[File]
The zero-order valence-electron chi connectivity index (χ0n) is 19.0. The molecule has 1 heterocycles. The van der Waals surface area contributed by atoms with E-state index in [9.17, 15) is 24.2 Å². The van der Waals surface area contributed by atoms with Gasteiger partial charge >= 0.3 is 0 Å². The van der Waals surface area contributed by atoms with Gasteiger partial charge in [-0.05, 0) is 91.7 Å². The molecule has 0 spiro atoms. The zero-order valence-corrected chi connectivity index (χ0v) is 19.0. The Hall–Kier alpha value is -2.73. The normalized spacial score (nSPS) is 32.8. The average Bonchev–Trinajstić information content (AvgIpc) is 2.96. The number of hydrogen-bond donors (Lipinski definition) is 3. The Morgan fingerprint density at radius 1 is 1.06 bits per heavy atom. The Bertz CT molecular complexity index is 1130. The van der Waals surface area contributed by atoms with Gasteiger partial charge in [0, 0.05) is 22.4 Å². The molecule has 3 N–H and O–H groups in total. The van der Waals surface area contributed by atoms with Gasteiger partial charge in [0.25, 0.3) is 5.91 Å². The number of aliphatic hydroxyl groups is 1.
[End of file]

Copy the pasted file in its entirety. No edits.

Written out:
The zero-order valence-electron chi connectivity index (χ0n) is 19.0. The molecule has 1 heterocycles. The van der Waals surface area contributed by atoms with E-state index in [9.17, 15) is 24.2 Å². The van der Waals surface area contributed by atoms with Gasteiger partial charge >= 0.3 is 0 Å². The van der Waals surface area contributed by atoms with Gasteiger partial charge in [-0.05, 0) is 91.7 Å². The molecule has 0 spiro atoms. The zero-order valence-corrected chi connectivity index (χ0v) is 19.0. The Hall–Kier alpha value is -2.73. The normalized spacial score (nSPS) is 32.8. The average Bonchev–Trinajstić information content (AvgIpc) is 2.96. The number of hydrogen-bond donors (Lipinski definition) is 3. The Morgan fingerprint density at radius 1 is 1.06 bits per heavy atom. The Bertz CT molecular complexity index is 1130. The van der Waals surface area contributed by atoms with Gasteiger partial charge in [0, 0.05) is 22.4 Å². The molecule has 3 N–H and O–H groups in total. The van der Waals surface area contributed by atoms with Gasteiger partial charge in [0.25, 0.3) is 5.91 Å². The number of aliphatic hydroxyl groups is 1.